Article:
Non-conventional fluorescent biogenic and synthetic polymers without aromatic rings†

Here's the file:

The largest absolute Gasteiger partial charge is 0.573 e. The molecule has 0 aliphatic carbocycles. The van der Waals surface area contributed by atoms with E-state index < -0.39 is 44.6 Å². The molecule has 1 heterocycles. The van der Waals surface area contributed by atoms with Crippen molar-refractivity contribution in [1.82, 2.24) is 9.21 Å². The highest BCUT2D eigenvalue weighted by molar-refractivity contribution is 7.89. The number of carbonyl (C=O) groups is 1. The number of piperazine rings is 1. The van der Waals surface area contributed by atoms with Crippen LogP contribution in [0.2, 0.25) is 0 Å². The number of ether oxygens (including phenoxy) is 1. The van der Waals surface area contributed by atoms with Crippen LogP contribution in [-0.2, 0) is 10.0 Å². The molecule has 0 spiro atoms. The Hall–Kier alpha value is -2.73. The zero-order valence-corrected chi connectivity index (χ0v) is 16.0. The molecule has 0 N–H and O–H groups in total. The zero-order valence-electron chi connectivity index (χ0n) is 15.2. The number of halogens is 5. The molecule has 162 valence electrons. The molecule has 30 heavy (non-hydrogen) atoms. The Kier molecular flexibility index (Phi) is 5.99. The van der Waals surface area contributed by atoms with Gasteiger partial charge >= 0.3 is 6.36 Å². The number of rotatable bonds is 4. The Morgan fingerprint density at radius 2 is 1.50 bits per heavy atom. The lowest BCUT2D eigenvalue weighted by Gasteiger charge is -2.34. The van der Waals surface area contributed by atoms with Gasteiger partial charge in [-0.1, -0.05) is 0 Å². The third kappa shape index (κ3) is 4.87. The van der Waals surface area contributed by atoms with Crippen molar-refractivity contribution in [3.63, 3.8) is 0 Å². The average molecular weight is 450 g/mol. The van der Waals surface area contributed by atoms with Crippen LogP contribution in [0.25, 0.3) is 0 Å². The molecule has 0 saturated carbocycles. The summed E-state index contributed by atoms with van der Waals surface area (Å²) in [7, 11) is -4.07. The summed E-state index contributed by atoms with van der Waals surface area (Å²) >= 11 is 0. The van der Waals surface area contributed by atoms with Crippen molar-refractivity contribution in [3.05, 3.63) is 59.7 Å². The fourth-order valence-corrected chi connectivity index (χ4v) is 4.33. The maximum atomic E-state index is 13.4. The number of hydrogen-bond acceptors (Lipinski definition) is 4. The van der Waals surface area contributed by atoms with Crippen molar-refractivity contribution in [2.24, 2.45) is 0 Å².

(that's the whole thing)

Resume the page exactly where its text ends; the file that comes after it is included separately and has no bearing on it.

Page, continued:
Non-conventional fluorescent materials without aromatic structures have attracted much research attention in recent years. However, the working mechanism responsible for their fluorescence remains mysterious. Here we decipher the origin of fluorescence by studying the photophysical properties of a series of non-aromatic biogenic and synthetic peptides. An experimental study suggests that the turn-on fluorescence in the aggregation state/condensed phase is associated with the communication of amide groups, where hydrogen bonds are playing a critical role in bringing these functionalities into close proximity. This explanation is further justified by the study of the hierarchical influence on fluorescence and applied to biomimetic polymers in a more general content. This discovery provides a more comprehensive insight into the bioluminescence system. It may stimulate future development of new fluorescent materials, and inspire research on disease diagnostics, biomechanics measurements, etc. that are associated with protein morphology.